You don’t have to be a country music fan to get a great big ol’ kick out of “The Doyle & Debbie Show,” which opened Saturday at the New Century Theatre. And if you yearn for a return to that twangy country sound of 50-plus years ago, you’ll be in Hog Heaven. Two vibrant performers, David Andrew Anderson and Kim Kivens, bring to mind classic country duos like Conway Twitty and Loretta Lynn. But the range of topics they sing about is less restricted than those icons would ever have imagined.
Minnesota native Bruce Arntson, who originated the show in Nashville, at first plays it fairly safe, with catchy tunes like “Whine Whine Twang Twang,” but steers into left field with saucier numbers like “Barefoot and Pregnant.”
The setting is a honky-tonk bar. Anderson plays Doyle Mayfield, a washed-up, alcoholic singer. Married four times and a survivor of a nervous breakdown, he has now formed his third singing duo with a woman named Debbie (Kivens). With an air of seriousness, Doyle tells the audience that this new Debbie is a single mother with three children. After years as her VFW’s star vocalist she has finally branched out.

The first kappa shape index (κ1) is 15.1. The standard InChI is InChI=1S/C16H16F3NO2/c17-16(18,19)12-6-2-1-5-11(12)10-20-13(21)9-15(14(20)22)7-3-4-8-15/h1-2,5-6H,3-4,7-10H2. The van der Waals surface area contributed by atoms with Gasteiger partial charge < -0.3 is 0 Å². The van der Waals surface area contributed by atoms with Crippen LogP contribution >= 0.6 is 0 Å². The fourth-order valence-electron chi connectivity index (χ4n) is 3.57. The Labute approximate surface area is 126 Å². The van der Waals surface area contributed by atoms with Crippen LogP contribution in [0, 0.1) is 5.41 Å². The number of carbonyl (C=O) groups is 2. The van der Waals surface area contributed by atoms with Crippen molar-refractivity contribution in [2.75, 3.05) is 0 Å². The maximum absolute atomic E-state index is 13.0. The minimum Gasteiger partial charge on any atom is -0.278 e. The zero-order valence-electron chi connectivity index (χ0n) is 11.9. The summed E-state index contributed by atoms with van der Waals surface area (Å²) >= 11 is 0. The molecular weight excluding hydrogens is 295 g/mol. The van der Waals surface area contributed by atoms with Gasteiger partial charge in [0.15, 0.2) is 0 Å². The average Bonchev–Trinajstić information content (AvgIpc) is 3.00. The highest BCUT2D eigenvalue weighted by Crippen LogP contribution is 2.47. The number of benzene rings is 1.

Director Cathryn “Bula” Bulicek deftly guides the comedy so that that tone here is affection and not mockery. “I Ain’t No Homo (But You Sure Look Good to Me)” is tantalizingly ambiguous. The show overdoes its references to obese women.
At one point Arntson seems to nod to 1950s horror movies in “Daddy’s Hair.” Doyle remembers his evangelical taxidermist father who died not long ago. He seems to channel his evil spirit by wearing a tuft of his hair. It nicely underlines the show’s kookiness, not to mention that Doyle has been enduring a midlife meltdown since he first walked on stage.
In “The ABCs of Love,” Kivens beguiles with a Scrabble board of acronyms: “I am GOP to your DNC. That’s NFL, not PBS, on my HDTV.” She and Anderson then release a cascade of fast-talking lyrics and yodels rippling with marvelous exuberance.
Paul Somers is delightfully discombobulated as Buddy, the duo’s harried assistant. Erica Zaffarano’s set glories in a honky-tonk look. Lynn Farrington’s costumes enhance the cheesiness, and Andrew Bourgoin’s music direction is bright and lively.
John Townsend writes regularly about theater.